James Fraser, 1814


I never saw more steadiness or bravery exhibited in my life. Run they would not and of death, they seemed to have no fear, though their comrades were falling thick around them, for we were so near that every shot told.

John Ship, 1814

And so, quite unexpectedly, at the very beginning of the war between Britain and Nepal, the continuing mutual respect and admiration between British and Gurkhas was born.


Painting of Gorkhali 'sepoys' (soldiers) recruited into the Indian Army c.1815

This painting of Gorkhali 'sepoys' (soldiers) recruited into the Indian Army was one of a series commissioned by William Fraser, Deputy Resident of Delhi c. 1815 DavidDB (Flickr)


British Frustration and then Victory

After the Battle of Khalanga, the British Generals suffered further losses and embarrassments as they failed to defeat the Gorkhali army in battles at Jaithak, Parsa and Jeetgargh. General Gillespie was replaced by Major-General Gabriel Martindell who proved to be an extremely ineffective leader. Major-General George Wood gave up attacking the stronghold of Butwal after only two attempts - quickly retreating back to his base in Gorakhpur - and greatly boosting the morale of the Gorkhali army. Major-General Marley took British incompetence a step further by actually deserting his 8,000 strong force - intended to lead the invasion of Kathmandu - after two of his advance troop posts were defeated.

David Ochterlony, the British General who began the campaign as a mere Colonel, was the only British military leader who was able to adapt his strategy to deal with the Gorkhali army's tactics and the difficult mountain terrain. In the book 'Military Sketches of the Goorkha War', an eye witness describes how:

A body of Gorkhas advancing to charge bears no resemblance to a European column. Several huge trumpets putting up a harsh but stirring noise, set the multitude in motion who, except some carry shields, grasping each a matchlock [rifle] in his left hand and a broad sword in his right, rush on, disregarding all regularity, like a pack of hounds in full cry.

From 'Military Sketches of the Goorkha War'

Ochterlony wisely avoided one-on-one battles with the Gorkhali army wherever possible and instead made full use of his long range guns and the power of his heavy artillery. In the decisive Battle of Deothal, Ochterlony used his cannons and guns to force General Amar Singh Thapa and his men into a slow retreat back to their fortress at Malaun. On April 16th 1815 Amar Singh Thapa's Chief Officer, Bhakti Thapa, launched a famous suicide attack on the British in a desperate attempt to swing the battle. Unfortunately Bhakti Thapa's sacrifice only served to demoralise the Gorkhali forces and the battle turned even further against the Gorkhali army. Amar Singh Thapa finally conceded defeat in May 1815. At last the British had triumphed.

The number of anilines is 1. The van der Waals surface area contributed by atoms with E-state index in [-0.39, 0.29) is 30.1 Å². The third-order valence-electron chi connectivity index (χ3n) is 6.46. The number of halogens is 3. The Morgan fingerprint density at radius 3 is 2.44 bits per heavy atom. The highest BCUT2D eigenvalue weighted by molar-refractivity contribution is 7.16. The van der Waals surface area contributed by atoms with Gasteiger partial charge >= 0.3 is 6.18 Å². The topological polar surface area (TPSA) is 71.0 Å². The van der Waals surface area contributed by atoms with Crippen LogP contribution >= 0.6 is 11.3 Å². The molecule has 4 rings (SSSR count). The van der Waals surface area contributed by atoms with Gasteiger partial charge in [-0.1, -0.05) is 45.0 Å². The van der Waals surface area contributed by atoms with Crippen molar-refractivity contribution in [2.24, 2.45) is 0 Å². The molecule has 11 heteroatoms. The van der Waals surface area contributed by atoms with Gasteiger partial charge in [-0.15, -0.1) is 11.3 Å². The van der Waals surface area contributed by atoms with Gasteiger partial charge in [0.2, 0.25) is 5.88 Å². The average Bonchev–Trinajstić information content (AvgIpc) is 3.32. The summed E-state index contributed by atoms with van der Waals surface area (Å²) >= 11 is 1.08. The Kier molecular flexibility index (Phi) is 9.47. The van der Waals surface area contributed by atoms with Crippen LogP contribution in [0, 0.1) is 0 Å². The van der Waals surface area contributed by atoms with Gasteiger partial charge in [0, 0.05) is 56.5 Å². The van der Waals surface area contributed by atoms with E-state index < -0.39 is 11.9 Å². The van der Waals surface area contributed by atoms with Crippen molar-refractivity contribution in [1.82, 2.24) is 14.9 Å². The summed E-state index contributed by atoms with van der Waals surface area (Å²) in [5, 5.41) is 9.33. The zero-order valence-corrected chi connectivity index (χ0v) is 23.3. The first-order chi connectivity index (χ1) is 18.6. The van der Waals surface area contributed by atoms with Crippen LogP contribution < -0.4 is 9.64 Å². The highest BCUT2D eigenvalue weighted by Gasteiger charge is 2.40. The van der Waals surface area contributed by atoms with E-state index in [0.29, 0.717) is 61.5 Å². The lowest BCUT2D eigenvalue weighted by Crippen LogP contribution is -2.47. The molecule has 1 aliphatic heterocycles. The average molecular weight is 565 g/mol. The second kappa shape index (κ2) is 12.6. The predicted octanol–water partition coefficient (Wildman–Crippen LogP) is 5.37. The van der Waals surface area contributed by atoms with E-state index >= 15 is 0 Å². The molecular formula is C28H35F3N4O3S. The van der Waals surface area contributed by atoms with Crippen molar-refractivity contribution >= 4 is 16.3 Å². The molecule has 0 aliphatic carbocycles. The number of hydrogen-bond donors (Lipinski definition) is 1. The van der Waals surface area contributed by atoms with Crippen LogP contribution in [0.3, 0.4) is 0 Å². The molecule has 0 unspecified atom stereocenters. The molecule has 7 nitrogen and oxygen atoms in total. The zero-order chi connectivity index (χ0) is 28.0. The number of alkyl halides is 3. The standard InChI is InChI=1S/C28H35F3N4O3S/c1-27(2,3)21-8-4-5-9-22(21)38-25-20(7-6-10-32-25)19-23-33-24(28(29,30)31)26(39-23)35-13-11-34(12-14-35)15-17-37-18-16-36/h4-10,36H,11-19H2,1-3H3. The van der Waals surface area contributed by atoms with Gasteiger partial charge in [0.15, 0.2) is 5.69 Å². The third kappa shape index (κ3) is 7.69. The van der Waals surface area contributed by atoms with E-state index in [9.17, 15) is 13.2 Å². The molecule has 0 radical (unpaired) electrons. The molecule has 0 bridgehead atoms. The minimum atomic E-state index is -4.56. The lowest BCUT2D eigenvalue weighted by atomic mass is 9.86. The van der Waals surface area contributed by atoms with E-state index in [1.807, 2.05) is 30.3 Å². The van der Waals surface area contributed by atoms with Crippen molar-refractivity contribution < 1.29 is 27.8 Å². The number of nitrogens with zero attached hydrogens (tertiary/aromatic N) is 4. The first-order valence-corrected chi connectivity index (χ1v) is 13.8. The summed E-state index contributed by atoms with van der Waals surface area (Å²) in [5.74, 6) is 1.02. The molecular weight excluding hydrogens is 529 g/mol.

In recognition of their courage, Ochterlony allowed both Thapa and his son Ranjur and their armies to leave their fortresses at Malaun and Jaithak, with all their arms and equipment. They returned to Kathmandu.


The Sugauli Treaty

Amar Singh Thapa refused to accept the treaty he had been obliged to sign at Malaun and so the war continued for several months longer. This led to a second campaign by the British who put Ochterlony, now a Major-General, in charge of a force of 20,000 with which he was able to secure a final victory at Makwanpur. Eventually Prime Minister Bhimsen Thapa ratified the Sugauli Treaty on the 4th of March 1816.

The terms of the Sugauli Treaty were disastrous for Nepal. Many hard-won territories were lost: Sikkim in the East, most of the Terai to the South (although much of it was returned in 1816) and the Kumaon and Garhwal districts in the West. The British installed a ‘Resident’, effectively an official spy, in Kathmandu and, crucially, were now able to recruit men from the Gorkhali army and their homelands into the British Indian Army.

Brian Houghton Hodgson, the most influential British Resident forced upon the rulers of Nepal after their defeat, called the Gurkhas:

...By far the best soldiers in Asia... If they were made participators of our renown in arms, I conceive that their gallant spirit, emphatic contempt of Madhesias [people of the plains], and unadulterated military habits, might be relied on for fidelity.

Brian Houghton Hodgson British Resident, 1816

His foresight was proven true much sooner than he might have imagined.

Timeline Menu